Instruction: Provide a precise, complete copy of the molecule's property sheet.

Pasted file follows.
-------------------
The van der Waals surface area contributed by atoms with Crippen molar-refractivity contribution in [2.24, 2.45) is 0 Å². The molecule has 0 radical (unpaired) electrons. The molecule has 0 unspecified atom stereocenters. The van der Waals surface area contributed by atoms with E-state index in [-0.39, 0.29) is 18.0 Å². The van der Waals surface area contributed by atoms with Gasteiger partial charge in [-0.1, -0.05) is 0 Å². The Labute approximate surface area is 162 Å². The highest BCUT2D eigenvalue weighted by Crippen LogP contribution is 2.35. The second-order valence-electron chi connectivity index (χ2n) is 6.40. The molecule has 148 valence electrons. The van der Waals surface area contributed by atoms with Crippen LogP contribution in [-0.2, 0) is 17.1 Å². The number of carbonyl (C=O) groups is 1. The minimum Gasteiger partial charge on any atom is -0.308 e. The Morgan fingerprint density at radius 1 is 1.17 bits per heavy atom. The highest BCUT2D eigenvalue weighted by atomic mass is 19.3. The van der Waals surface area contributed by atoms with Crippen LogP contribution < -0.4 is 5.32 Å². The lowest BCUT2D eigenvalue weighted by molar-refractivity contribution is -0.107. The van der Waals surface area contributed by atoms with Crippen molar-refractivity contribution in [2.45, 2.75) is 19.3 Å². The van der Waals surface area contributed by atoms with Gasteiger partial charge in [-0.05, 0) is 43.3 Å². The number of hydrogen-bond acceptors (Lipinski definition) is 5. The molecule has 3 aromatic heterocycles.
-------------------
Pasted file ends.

The van der Waals surface area contributed by atoms with Crippen molar-refractivity contribution in [2.24, 2.45) is 0 Å². The molecule has 0 radical (unpaired) electrons. The molecule has 0 unspecified atom stereocenters. The van der Waals surface area contributed by atoms with E-state index in [-0.39, 0.29) is 18.0 Å². The van der Waals surface area contributed by atoms with Gasteiger partial charge in [-0.1, -0.05) is 0 Å². The Labute approximate surface area is 162 Å². The highest BCUT2D eigenvalue weighted by Crippen LogP contribution is 2.35. The second-order valence-electron chi connectivity index (χ2n) is 6.40. The molecule has 148 valence electrons. The van der Waals surface area contributed by atoms with Crippen LogP contribution in [-0.2, 0) is 17.1 Å². The number of carbonyl (C=O) groups is 1. The minimum Gasteiger partial charge on any atom is -0.308 e. The Morgan fingerprint density at radius 1 is 1.17 bits per heavy atom. The highest BCUT2D eigenvalue weighted by atomic mass is 19.3. The van der Waals surface area contributed by atoms with Crippen LogP contribution < -0.4 is 5.32 Å². The lowest BCUT2D eigenvalue weighted by molar-refractivity contribution is -0.107. The van der Waals surface area contributed by atoms with Crippen molar-refractivity contribution in [2.45, 2.75) is 19.3 Å². The van der Waals surface area contributed by atoms with Gasteiger partial charge in [-0.05, 0) is 43.3 Å². The number of hydrogen-bond acceptors (Lipinski definition) is 5. The molecule has 3 aromatic heterocycles.